(a)      If any print, label, trademark, or trade name is not used by the applicant in accordance with the declaration for any period of three hundred and sixty-five consecutive days, the certificate of registration shall be subject to revocation.

(b)      Any person desiring such revocation shall file a petition in the Office of the Territorial Registrar, setting forth facts indicating such non-use for a period of three hundred and sixty-five consecutive days immediately preceding the date of the filing of his petition. The petition shall be verified upon the information and belief, or if the petition is made by a firm or corporation, by a member of the firm or an officer of the corporation. The petitioner shall cause actual notice of the proceeding to be given the registered owner by such method or manner as the Registrar may prescribe, and the registered owner shall be given the opportunity of a full hearing. If the registered owner, after due diligence, cannot be found, the Registrar may order that the petitioner give notice by publication in some newspaper suitable for the advertisement of notices of judicial proceedings for such length of time as he deems reasonable, not less than once each week in four successive weeks, the last publication to be not less than twenty-one days prior to the date set for the hearing. The giving of notice shall be deemed complete upon the last publication. The notice as published shall also contain the date which has been set for the hearing.

(c)      After granting an opportunity for hearing to the petitioner and the registered owner, the Registrar shall grant or deny the petition for cancellation, as the facts shall warrant.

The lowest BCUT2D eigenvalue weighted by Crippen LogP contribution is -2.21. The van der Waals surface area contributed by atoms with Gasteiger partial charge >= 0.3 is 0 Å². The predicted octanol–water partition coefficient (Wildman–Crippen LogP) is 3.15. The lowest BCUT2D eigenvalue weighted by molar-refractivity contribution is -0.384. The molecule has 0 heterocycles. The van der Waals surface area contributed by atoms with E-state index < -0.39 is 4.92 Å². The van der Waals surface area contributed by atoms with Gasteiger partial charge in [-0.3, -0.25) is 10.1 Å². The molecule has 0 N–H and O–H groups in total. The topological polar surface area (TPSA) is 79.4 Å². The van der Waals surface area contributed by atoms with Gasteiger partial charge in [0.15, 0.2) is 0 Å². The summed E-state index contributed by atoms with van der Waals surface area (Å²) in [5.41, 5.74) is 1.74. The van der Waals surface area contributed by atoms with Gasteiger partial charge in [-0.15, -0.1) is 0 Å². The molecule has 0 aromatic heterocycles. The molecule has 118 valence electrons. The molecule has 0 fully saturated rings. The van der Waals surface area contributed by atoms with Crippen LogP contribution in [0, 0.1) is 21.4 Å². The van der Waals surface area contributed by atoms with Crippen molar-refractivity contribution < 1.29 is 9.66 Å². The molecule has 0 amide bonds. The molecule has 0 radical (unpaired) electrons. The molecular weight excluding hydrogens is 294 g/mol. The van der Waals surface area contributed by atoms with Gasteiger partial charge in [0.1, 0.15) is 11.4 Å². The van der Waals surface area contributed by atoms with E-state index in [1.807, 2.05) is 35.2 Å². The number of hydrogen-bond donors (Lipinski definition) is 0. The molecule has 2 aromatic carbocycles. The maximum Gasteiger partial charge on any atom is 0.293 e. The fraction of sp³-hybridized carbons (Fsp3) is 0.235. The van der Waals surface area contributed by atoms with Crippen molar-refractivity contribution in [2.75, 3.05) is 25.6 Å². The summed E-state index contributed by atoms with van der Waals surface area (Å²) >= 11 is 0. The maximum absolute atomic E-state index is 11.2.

History: 1987, PL 20-8 § 1.

 

27.0305             Cancellation of certificate.

Any person or persons claiming to be the owner or owners of a print, label, trademark, or trade name for which a certificate of registration pursuant to this chapter has been issued to any other person or persons may file in the Office of the Registrar an application for the cancellation of the registration of such print, label, trademark, or trade name, with a declaration verified by the oath of such applicant or applicants, or if such application is made by a firm or corporation by the oath of a member of the firm or an officer of the corporation, setting forth facts in support of the ownership by such applicant or applicants of such print, label, trademark, or trade name and in support of the claim of the applicant or applicants that the certificate of registration should be canceled. The Registrar shall give notice of such application for cancellation to the person or persons to whom the certificate of registration for the print, label, trademark, or trade name has been issued and, after granting an opportunity for hearing to the applicant or applicants for such cancellation and to the person or persons to whom the certificate of registration has been issued, shall grant or deny the application for cancellation, as the facts warrant.